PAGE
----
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[REBOL] Re: Coffee break problem anyone?

From: joel:neely:fedex at: 4-Nov-2003 11:32

Hi, Sunanda, Nice little problem! (And, I admit to being more interested in the algorithm design aspect than the REBOL/PARSE aspect...) [SunandaDH--aol--com] wrote:
> The problem is this......You have a block containing integers, like: > > sparse-array: [ 12 13 14 15 16 17
> ] > > There are runs of consecutive, ascending integers: 12--17, 7--8 etc. > We want to find the location in the block of the first longest, > such sequence. > > The answer for this dataset is 20--26. 101--107 is as long, but > isn't the first. 59--52 is longer, but it is descending. >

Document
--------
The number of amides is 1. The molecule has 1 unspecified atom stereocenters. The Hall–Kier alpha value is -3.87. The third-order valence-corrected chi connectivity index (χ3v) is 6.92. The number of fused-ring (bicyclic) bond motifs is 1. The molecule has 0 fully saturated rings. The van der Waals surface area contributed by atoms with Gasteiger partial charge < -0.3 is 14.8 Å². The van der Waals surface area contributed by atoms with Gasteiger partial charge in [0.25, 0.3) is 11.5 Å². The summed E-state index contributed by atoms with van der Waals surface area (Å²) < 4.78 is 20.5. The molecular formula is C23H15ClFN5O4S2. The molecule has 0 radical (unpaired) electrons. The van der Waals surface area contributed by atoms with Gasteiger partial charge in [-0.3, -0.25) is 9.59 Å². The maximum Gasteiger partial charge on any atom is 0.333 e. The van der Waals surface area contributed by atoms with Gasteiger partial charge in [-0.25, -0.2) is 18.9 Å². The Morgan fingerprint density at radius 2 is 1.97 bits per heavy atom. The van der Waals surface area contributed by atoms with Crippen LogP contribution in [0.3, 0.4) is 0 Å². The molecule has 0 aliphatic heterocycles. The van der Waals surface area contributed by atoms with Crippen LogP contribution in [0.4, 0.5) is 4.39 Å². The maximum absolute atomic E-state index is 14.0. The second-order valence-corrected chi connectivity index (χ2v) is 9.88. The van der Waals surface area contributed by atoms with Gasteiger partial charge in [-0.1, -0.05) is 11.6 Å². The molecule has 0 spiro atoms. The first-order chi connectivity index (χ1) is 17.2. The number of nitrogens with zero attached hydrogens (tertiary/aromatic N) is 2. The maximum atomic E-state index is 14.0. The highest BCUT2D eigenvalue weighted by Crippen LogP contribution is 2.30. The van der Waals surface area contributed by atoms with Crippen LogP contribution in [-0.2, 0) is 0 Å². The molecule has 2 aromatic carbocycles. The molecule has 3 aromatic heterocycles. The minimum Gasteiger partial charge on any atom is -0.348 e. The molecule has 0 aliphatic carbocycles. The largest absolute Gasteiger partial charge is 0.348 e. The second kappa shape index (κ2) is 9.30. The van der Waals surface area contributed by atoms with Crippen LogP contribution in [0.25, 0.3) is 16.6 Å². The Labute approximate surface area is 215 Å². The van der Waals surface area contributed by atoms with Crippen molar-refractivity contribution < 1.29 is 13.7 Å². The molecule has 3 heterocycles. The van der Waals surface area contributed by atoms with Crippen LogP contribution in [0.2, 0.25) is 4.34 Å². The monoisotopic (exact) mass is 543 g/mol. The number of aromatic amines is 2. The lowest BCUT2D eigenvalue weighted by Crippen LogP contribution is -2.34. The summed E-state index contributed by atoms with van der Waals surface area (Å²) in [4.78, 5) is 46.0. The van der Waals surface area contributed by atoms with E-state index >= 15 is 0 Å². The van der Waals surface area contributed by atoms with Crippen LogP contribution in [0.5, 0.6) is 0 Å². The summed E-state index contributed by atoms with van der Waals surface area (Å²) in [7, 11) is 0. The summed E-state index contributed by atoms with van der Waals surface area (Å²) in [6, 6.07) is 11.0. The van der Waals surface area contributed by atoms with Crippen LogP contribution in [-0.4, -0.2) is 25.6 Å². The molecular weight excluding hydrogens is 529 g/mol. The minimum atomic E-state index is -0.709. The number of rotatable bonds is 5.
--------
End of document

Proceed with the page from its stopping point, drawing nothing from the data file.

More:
This is a great little problem for comparing two approaches that handle state differently: classic stateful structured programming massages variables to maintain state, while the Jackson Structured Methodology maps data structure to algorithm structure as much as possible. Incidentally, I'm extending the spec to include the requirement that we should get a zero-length run if the array is empty... The "classic" stateful approach says "We have an array; process it one element at a time, and keep track of whether each new element extends a run or begins a new one." This normally gets a little tricky when we have to address boundary conditions (e.g. what do we compare the first element against, as it has no predecessor?) Here's a standard design based on that strategy: find-run-stateful: func [ data [block!] /local maxpos maxlen seqpos seqlen prev curr ][ maxpos: maxlen: 0 ; initially no runs seqpos: seqlen: 0 ; imaginary first run prev: data/1 ; pretend first is... ; ... its own previous for pos 1 length? data 1 [ ; count across array curr: data/:pos ; get new current value either curr - 1 = prev [ ; if current extends run... seqlen: seqlen + 1 ; ... just bump length ][ ; ... otherwise if seqlen > maxlen [ ; if last run was new best... maxpos: seqpos ; ... remember position maxlen: seqlen ; ... and length ] seqpos: pos ; start new run here... seqlen: 1 ; ... with length of 1 ] prev: curr ; remember for comparison ] ; we can have a run underway ; when falling off the end if seqlen > maxlen [ ; so we must check its length maxpos: seqpos ; to see if it was the best maxlen: seqlen ; run in the array ] reduce [maxpos maxlen] ] The tricky bits in this design are: - initializing the imaginary "previous run" before the first element of the block, in such a way that it won't be extended by the first element, and it won't look like a better run than any that we actually find; - remembering to check the run which goes off the end of the block. Notice that the above design just assumes that the block is an iteration of numbers, and so has to figure out what to do with each number (including the first!). It maintains two invariants: - SEQPOS and SEQLEN represent the run in progress which each element either extends or terminates (by starting a new one); - MAXPOS and MAXLEN represent the longest *completed* run yet seen. The Jackson method says instead, "The argument block is an iteration of runs, and a run is an iteration of consecutive numbers" and so has two loops: the outer one iterates across runs in the block, and the inner one iterates across numbers in a single run. find-run-Jackson: func [ data [block!] /local maxpos maxlen seqpos seqlen prev curr ][ maxpos: maxlen: 0 ; initially no runs while [not empty? data] [ ; process another run... seqpos: index? data ; ... starting here seqlen: 0 ; ... initially empty prev: none ; ... no previous value while [ ; same run as long as... all [ not empty? data ; ... more data and any [ (curr: data/1) - 1 ; ... current value = prev ; ... extends this run, or zero? seqlen ; ... this is a new run ] ] ][ ; same run, so... prev: curr ; ... save value to compare seqlen: seqlen + 1 ; ... extend length data: next data ; ... shift the data ] if seqlen > maxlen [ ; if that run is new best... maxpos: seqpos ; ... remember position maxlen: seqlen ; ... and length ] ] reduce [maxpos maxlen] ] Notice that now there's a single, obvious place for the test for new best run -- right after the inner loop across a run's numbers! The condition on the inner loop has to satisfy the outer loops condition first, and then add its own criteria (which uses ZERO? SEQLEN to mean that we have a new run, and therefore don't care whether the previous value was one less than the current one). To see the value of this structural change, imagine that we now need to return a triplet of numbers; in addition to the position and length of the longest consecutive run, also return the count of how many runs of that length existed. Where would that code go in the Jackson version? Where would it have to appear in the other one? -jn- -- ---------------------------------------------------------------------- Joel Neely joelDOTneelyATfedexDOTcom 901-263-4446 Enron Accountingg in a Nutshell: 1c=$0.01=($0.10)**2=(10c)**2=100c=$1